12. The neck assembly of claim 1, wherein the second end portion of the valve cartridge includes a valve.

13. The neck assembly of claim 12, wherein the valve is selected from the group consisting of a rollover valve, a check valve, a fill limit vent valve, and a grade vent valve.

14. A neck assembly of a fuel system component comprising: a) a housing comprising (i) a cylindrical sleeve having a first end portion positioned exterior to the fuel system component and extending outwardly therefrom and a longitudinally opposed second end portion, (ii) an encapsulation ring extending outwardly from the second end portion of the sleeve and encapsulated within a wall of the fuel system component, and (iii) at least one sleeve connector at the first end portion of the sleeve; and b) a valve cartridge at least partially received within the sleeve, the valve cartridge defining a conduit for fuel flow and comprising (i) a first end portion positioned exterior to the fuel system component and a longitudinally opposed second end portion, and (ii) at least one valve cartridge connector at the first end portion of the valve cartridge, the valve cartridge connector engaged with the sleeve connector to secure the valve cartridge within the housing.

15. The neck assembly of claim 14, wherein the at least one sleeve connector is integral with the sleeve, and the at least one valve cartridge connector is integral with the valve cartridge.

16. The neck assembly of claim 14, wherein: a) the at least one valve cartridge comprises an outer surface; b) the at least one valve cartridge connector comprises at least one recess defined in the outer surface of the valve cartridge, and c) the at least one sleeve connector comprises at least one protrusion extending inwardly from the sleeve and protruding into the at least one recess.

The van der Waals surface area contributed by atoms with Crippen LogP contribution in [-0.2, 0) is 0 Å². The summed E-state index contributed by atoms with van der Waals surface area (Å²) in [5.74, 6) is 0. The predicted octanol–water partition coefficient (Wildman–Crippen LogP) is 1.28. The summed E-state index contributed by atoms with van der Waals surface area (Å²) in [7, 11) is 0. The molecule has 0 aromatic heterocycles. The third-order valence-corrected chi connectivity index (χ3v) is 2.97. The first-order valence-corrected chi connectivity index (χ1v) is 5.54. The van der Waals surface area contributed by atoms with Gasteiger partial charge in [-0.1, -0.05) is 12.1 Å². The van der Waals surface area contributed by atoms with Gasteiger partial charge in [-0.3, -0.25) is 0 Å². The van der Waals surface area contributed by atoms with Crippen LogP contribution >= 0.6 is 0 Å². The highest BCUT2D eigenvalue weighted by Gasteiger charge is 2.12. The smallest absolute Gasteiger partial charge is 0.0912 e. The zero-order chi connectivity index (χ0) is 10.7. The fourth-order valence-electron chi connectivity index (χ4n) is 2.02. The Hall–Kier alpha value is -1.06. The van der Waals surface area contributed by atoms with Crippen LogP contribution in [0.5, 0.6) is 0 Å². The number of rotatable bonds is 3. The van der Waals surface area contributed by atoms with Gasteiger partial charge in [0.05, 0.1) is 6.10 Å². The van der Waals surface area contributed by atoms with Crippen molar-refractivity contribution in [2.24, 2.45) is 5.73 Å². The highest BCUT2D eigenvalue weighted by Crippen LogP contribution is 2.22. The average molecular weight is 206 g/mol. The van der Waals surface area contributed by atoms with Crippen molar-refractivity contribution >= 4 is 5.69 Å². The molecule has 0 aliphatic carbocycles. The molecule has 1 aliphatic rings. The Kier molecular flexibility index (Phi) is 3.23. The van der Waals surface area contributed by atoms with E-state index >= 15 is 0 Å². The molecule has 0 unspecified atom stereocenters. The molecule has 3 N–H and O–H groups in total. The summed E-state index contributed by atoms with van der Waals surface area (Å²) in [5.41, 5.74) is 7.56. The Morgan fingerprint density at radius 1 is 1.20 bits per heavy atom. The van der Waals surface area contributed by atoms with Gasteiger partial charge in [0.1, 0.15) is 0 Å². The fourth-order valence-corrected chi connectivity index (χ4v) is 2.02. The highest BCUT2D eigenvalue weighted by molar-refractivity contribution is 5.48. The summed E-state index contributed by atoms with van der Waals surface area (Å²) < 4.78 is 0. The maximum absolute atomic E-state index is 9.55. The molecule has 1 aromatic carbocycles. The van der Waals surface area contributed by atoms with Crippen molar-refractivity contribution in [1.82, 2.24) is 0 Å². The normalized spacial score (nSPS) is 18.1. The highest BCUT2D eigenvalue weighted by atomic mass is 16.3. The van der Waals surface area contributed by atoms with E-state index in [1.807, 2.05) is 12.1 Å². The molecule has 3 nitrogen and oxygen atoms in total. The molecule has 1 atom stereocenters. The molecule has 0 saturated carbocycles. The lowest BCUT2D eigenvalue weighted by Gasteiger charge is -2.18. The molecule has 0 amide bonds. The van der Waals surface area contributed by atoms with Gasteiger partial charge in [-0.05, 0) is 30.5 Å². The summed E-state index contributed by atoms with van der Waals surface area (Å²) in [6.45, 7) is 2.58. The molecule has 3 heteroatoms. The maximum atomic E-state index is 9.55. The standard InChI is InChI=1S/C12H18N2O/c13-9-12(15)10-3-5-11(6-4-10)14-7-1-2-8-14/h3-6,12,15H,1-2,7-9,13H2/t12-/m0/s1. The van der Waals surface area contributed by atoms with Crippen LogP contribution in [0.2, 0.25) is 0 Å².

17. The neck assembly of claim 16, wherein a) the at least one recess comprises a plurality of recesses extending around the outer surface of the valve cartridge; b) the at least one protrusion comprises a plurality of tabs extending inwardly from the sleeve; and c) each of the tabs protrudes into one of the recesses.

18. The neck assembly of claim 16, wherein the at least one recess comprises a single annular recess extending around the outer surface of the valve cartridge, and the at least one protrusion comprises a plurality of tabs extending inwardly from the sleeve and protruding into the annular recess.

19. The neck assembly of claim 18, wherein the single annular recess comprises a base surface facing towards the first end portion of the conduit, and the tabs have a proximal end connected to the sleeve and an opposed distal end that abuts the base surface.

20. The neck assembly of claim 18, wherein the sleeve is metal, and the plurality of tabs comprise cutouts that are bent into the single annular recess.

21. The neck assembly of claim 14, wherein the valve cartridge comprises a lip having a first portion extending laterally radially outwardly from the first end portion of the valve cartridge and a second portion extending axially towards the second end portion of the valve cartridge, the lip defining a slot in which the first end portion of the sleeve is received.